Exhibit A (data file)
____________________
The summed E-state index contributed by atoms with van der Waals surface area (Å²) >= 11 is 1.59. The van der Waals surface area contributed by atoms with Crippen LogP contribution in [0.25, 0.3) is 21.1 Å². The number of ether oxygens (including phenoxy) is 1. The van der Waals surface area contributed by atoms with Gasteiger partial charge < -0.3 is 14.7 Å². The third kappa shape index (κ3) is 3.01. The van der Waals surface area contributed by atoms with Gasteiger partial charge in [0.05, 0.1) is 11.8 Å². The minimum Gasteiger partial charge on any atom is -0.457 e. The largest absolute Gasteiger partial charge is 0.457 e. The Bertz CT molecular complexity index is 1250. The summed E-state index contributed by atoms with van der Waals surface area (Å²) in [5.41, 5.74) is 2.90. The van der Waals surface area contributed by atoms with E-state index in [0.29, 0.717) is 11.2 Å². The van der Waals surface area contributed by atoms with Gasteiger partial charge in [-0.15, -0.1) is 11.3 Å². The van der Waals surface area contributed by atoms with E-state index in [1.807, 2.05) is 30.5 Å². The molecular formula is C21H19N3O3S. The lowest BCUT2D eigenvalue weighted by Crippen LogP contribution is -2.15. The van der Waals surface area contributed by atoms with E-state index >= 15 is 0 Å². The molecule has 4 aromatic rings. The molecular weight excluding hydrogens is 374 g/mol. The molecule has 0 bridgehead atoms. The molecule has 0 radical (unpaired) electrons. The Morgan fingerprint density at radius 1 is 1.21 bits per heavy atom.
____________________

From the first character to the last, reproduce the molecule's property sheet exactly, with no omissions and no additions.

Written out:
The summed E-state index contributed by atoms with van der Waals surface area (Å²) >= 11 is 1.59. The van der Waals surface area contributed by atoms with Crippen LogP contribution in [0.25, 0.3) is 21.1 Å². The number of ether oxygens (including phenoxy) is 1. The van der Waals surface area contributed by atoms with Gasteiger partial charge < -0.3 is 14.7 Å². The third kappa shape index (κ3) is 3.01. The van der Waals surface area contributed by atoms with Gasteiger partial charge in [0.05, 0.1) is 11.8 Å². The minimum Gasteiger partial charge on any atom is -0.457 e. The largest absolute Gasteiger partial charge is 0.457 e. The Bertz CT molecular complexity index is 1250. The summed E-state index contributed by atoms with van der Waals surface area (Å²) in [5.41, 5.74) is 2.90. The van der Waals surface area contributed by atoms with E-state index in [0.29, 0.717) is 11.2 Å². The van der Waals surface area contributed by atoms with Gasteiger partial charge in [-0.15, -0.1) is 11.3 Å². The van der Waals surface area contributed by atoms with E-state index in [1.807, 2.05) is 30.5 Å². The molecular formula is C21H19N3O3S. The lowest BCUT2D eigenvalue weighted by Crippen LogP contribution is -2.15. The van der Waals surface area contributed by atoms with E-state index >= 15 is 0 Å². The molecule has 4 aromatic rings. The molecular weight excluding hydrogens is 374 g/mol. The molecule has 0 bridgehead atoms. The molecule has 0 radical (unpaired) electrons. The Morgan fingerprint density at radius 1 is 1.21 bits per heavy atom.